With low barriers to entry and financial concerns still high among travelers, now may be the most opportune time for new low-cost carriers (LCC) to enter the market, says GlobalData, a leading data, and analytics company.
Following a recent surge of airlines announcing their intent to launch, the LCC business model is being primed for success. With travelers seeking domestic trips and travel closer to home across 2021 and beyond, the low-cost model will likely be the most successful in the short term.
A GlobalData poll* revealed that 43% of global respondents are willing to travel domestically over the next 12 months, and 27% are willing to travel within the same continent – the bread and butter for many LCCs short-haul operations.
Gus Gardner, Associate Travel and Tourism Analyst at GlobalData, comments: “With consumer sentiment improving, airline startups could be well-positioned to capture this rising demand. Low ticket prices will be vital for stimulating demand.”
Travelers will be seeking cheap tickets now more than ever as the COVID-19 pandemic has placed a considerable strain on their finances. In GlobalData’s latest consumer survey**, 87% of global respondents said they are ‘extremely’, ‘quite’, or ‘slightly’ concerned about their current personal financial situation.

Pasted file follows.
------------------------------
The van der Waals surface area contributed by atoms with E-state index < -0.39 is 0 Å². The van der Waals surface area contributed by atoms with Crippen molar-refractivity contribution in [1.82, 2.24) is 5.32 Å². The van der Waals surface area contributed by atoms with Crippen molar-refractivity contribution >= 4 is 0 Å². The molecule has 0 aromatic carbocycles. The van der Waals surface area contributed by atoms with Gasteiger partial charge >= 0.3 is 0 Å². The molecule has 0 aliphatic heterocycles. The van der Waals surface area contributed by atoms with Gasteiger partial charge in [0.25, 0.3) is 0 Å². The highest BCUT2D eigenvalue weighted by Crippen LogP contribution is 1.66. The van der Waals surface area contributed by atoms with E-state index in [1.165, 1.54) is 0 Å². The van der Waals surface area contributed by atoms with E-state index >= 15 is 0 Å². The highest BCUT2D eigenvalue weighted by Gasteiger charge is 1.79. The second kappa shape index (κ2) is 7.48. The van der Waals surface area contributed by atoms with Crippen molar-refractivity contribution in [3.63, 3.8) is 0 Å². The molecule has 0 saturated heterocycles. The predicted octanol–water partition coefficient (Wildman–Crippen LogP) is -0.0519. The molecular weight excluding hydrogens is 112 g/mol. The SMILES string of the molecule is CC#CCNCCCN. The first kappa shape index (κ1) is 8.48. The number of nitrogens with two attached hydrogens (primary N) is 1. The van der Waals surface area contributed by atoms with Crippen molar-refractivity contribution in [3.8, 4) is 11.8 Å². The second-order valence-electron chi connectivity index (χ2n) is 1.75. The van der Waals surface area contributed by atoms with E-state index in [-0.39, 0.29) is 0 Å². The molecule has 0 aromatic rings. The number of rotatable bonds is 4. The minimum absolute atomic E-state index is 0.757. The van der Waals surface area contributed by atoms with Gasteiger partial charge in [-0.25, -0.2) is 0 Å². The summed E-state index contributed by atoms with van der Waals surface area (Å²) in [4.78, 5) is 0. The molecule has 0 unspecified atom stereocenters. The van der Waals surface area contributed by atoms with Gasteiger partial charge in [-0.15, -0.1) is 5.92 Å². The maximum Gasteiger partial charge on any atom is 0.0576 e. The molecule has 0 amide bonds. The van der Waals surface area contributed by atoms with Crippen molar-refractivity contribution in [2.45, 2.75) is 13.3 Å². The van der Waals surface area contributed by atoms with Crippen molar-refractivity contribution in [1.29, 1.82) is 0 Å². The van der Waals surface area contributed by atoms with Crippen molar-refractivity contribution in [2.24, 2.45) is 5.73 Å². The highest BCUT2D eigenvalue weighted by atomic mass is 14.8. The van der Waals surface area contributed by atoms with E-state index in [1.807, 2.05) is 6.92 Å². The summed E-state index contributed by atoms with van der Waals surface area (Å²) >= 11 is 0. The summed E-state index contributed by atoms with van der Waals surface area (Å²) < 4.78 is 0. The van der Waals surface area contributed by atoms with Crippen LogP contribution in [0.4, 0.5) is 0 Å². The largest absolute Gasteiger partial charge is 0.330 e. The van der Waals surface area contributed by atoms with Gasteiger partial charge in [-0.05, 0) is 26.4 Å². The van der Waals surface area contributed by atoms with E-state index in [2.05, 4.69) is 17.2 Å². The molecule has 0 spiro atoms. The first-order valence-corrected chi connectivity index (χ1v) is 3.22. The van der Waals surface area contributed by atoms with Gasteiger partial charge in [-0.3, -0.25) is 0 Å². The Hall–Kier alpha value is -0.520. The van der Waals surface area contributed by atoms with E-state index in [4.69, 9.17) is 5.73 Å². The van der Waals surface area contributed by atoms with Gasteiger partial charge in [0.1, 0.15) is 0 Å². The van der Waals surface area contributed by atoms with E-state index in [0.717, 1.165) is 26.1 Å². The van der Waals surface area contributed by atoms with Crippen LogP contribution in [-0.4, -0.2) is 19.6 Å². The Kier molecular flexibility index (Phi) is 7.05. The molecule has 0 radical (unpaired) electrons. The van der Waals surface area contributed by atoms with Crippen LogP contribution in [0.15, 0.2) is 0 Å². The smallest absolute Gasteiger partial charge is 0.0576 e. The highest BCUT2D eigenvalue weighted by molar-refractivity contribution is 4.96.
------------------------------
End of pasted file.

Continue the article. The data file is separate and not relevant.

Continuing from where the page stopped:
Gardner continues: “Characterized by the offering of competitively low fares, LCCs will likely be the business model leading market recovery post-COVID-19. Low prices will bode well with cash-strapped travelers looking for the cheapest way to escape. Loyalty with established players could be called into question as price becomes a more significant factor compared to pre-pandemic. If new entrants can offer low fares, cannibalize existing airlines’ traffic, and win market share, they could emerge in a strong position to succeed in the long-term.”
Entering the airline industry has historically been difficult, and many have failed to establish a foothold. However, that has changed due to the impact of the pandemic, and many opportunities are now present.
Gardner adds: “With an abundance of attractively priced second-hand aircraft, airport slots, and skilled labor (pilots and cabin crew) following the shrinking of many airlines, previous hurdles to begin operating are suppressed. Furthermore, fuel prices remain low. Startups are likely to hold industry low-cost bases, resulting in lower fares and the ability to win market share from their competitors. All factors combined equal a recipe for success for a new airline in the current climate and will likely see new entrants emerge strong.
“New start-ups should, however, remain cautiously optimistic regarding operations. Operational agility and seeking out lucrative market opportunities will be vital. With low barriers to entry currently present and passengers seeking low fare travel options, now could be the best time to launch an LCC.”